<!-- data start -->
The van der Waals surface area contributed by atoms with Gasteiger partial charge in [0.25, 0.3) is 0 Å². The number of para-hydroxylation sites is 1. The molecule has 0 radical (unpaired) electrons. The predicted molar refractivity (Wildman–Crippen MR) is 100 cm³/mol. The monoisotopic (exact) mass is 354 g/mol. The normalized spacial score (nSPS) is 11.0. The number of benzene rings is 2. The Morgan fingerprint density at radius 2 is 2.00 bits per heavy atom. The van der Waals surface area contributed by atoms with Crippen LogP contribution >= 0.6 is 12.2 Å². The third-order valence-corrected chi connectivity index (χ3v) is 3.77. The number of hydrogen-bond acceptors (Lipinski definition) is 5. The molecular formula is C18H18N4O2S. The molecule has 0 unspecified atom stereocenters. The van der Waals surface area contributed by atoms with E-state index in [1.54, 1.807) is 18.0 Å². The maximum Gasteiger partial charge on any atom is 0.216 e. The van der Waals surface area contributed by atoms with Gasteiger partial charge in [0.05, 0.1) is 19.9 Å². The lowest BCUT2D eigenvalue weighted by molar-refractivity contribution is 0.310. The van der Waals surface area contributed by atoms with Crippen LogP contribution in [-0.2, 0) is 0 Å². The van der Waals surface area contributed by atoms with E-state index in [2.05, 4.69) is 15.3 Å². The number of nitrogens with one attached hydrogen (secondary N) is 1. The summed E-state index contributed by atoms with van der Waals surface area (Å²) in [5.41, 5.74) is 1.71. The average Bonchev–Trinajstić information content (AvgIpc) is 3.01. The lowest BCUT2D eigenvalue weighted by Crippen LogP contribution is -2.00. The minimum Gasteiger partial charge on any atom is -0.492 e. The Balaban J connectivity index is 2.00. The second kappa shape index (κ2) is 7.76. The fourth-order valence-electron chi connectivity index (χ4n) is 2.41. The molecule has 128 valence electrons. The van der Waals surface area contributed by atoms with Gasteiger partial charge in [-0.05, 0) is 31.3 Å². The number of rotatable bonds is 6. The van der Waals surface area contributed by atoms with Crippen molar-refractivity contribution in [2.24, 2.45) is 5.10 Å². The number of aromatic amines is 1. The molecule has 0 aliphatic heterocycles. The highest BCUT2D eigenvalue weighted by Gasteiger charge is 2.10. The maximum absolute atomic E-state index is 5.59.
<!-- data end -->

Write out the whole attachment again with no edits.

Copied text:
The van der Waals surface area contributed by atoms with Gasteiger partial charge in [0.25, 0.3) is 0 Å². The number of para-hydroxylation sites is 1. The molecule has 0 radical (unpaired) electrons. The predicted molar refractivity (Wildman–Crippen MR) is 100 cm³/mol. The monoisotopic (exact) mass is 354 g/mol. The normalized spacial score (nSPS) is 11.0. The number of benzene rings is 2. The Morgan fingerprint density at radius 2 is 2.00 bits per heavy atom. The van der Waals surface area contributed by atoms with Crippen LogP contribution >= 0.6 is 12.2 Å². The third-order valence-corrected chi connectivity index (χ3v) is 3.77. The number of hydrogen-bond acceptors (Lipinski definition) is 5. The molecular formula is C18H18N4O2S. The molecule has 0 unspecified atom stereocenters. The van der Waals surface area contributed by atoms with E-state index in [1.54, 1.807) is 18.0 Å². The maximum Gasteiger partial charge on any atom is 0.216 e. The van der Waals surface area contributed by atoms with Gasteiger partial charge in [0.05, 0.1) is 19.9 Å². The lowest BCUT2D eigenvalue weighted by molar-refractivity contribution is 0.310. The van der Waals surface area contributed by atoms with Crippen LogP contribution in [-0.2, 0) is 0 Å². The van der Waals surface area contributed by atoms with E-state index in [2.05, 4.69) is 15.3 Å². The number of nitrogens with one attached hydrogen (secondary N) is 1. The summed E-state index contributed by atoms with van der Waals surface area (Å²) in [5.41, 5.74) is 1.71. The average Bonchev–Trinajstić information content (AvgIpc) is 3.01. The lowest BCUT2D eigenvalue weighted by Crippen LogP contribution is -2.00. The minimum Gasteiger partial charge on any atom is -0.492 e. The Balaban J connectivity index is 2.00. The second kappa shape index (κ2) is 7.76. The fourth-order valence-electron chi connectivity index (χ4n) is 2.41. The molecule has 128 valence electrons. The van der Waals surface area contributed by atoms with Gasteiger partial charge in [-0.05, 0) is 31.3 Å². The number of rotatable bonds is 6. The van der Waals surface area contributed by atoms with Crippen molar-refractivity contribution in [2.24, 2.45) is 5.10 Å². The number of aromatic amines is 1. The molecule has 0 aliphatic heterocycles. The highest BCUT2D eigenvalue weighted by Gasteiger charge is 2.10. The maximum absolute atomic E-state index is 5.59.